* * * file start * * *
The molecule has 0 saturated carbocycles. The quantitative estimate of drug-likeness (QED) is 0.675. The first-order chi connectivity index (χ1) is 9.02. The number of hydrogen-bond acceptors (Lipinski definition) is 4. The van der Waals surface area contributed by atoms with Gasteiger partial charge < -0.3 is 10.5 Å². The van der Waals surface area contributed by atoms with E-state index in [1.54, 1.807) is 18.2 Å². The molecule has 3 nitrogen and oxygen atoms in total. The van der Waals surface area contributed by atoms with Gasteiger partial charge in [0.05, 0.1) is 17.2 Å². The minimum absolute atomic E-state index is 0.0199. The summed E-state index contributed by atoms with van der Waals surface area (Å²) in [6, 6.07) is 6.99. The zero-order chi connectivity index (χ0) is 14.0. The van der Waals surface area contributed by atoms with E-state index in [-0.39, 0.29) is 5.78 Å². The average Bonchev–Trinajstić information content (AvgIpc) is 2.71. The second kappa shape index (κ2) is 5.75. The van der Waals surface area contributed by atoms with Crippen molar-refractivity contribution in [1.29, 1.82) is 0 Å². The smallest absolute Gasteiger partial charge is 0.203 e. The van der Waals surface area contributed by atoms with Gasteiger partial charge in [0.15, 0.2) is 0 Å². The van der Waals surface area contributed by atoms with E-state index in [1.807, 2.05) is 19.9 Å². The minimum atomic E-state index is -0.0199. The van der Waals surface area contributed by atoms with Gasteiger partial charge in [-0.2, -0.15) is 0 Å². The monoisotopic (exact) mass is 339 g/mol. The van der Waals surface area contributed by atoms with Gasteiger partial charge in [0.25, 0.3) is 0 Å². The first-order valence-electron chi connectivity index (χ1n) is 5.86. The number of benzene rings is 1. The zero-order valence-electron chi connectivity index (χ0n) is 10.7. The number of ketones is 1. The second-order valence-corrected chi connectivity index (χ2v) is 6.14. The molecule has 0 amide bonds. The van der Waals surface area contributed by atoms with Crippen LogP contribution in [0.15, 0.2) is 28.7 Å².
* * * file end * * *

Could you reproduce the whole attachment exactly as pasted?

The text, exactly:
The molecule has 0 saturated carbocycles. The quantitative estimate of drug-likeness (QED) is 0.675. The first-order chi connectivity index (χ1) is 9.02. The number of hydrogen-bond acceptors (Lipinski definition) is 4. The van der Waals surface area contributed by atoms with Gasteiger partial charge < -0.3 is 10.5 Å². The van der Waals surface area contributed by atoms with E-state index in [1.54, 1.807) is 18.2 Å². The molecule has 3 nitrogen and oxygen atoms in total. The van der Waals surface area contributed by atoms with Gasteiger partial charge in [0.05, 0.1) is 17.2 Å². The minimum absolute atomic E-state index is 0.0199. The summed E-state index contributed by atoms with van der Waals surface area (Å²) in [6, 6.07) is 6.99. The zero-order chi connectivity index (χ0) is 14.0. The van der Waals surface area contributed by atoms with E-state index in [-0.39, 0.29) is 5.78 Å². The average Bonchev–Trinajstić information content (AvgIpc) is 2.71. The second kappa shape index (κ2) is 5.75. The van der Waals surface area contributed by atoms with Crippen molar-refractivity contribution in [1.29, 1.82) is 0 Å². The smallest absolute Gasteiger partial charge is 0.203 e. The van der Waals surface area contributed by atoms with Gasteiger partial charge in [0.15, 0.2) is 0 Å². The van der Waals surface area contributed by atoms with E-state index in [1.807, 2.05) is 19.9 Å². The minimum atomic E-state index is -0.0199. The van der Waals surface area contributed by atoms with Gasteiger partial charge in [-0.2, -0.15) is 0 Å². The monoisotopic (exact) mass is 339 g/mol. The van der Waals surface area contributed by atoms with Gasteiger partial charge in [0.25, 0.3) is 0 Å². The first-order valence-electron chi connectivity index (χ1n) is 5.86. The number of benzene rings is 1. The zero-order valence-electron chi connectivity index (χ0n) is 10.7. The number of ketones is 1. The second-order valence-corrected chi connectivity index (χ2v) is 6.14. The molecule has 0 amide bonds. The van der Waals surface area contributed by atoms with Crippen LogP contribution in [0.15, 0.2) is 28.7 Å².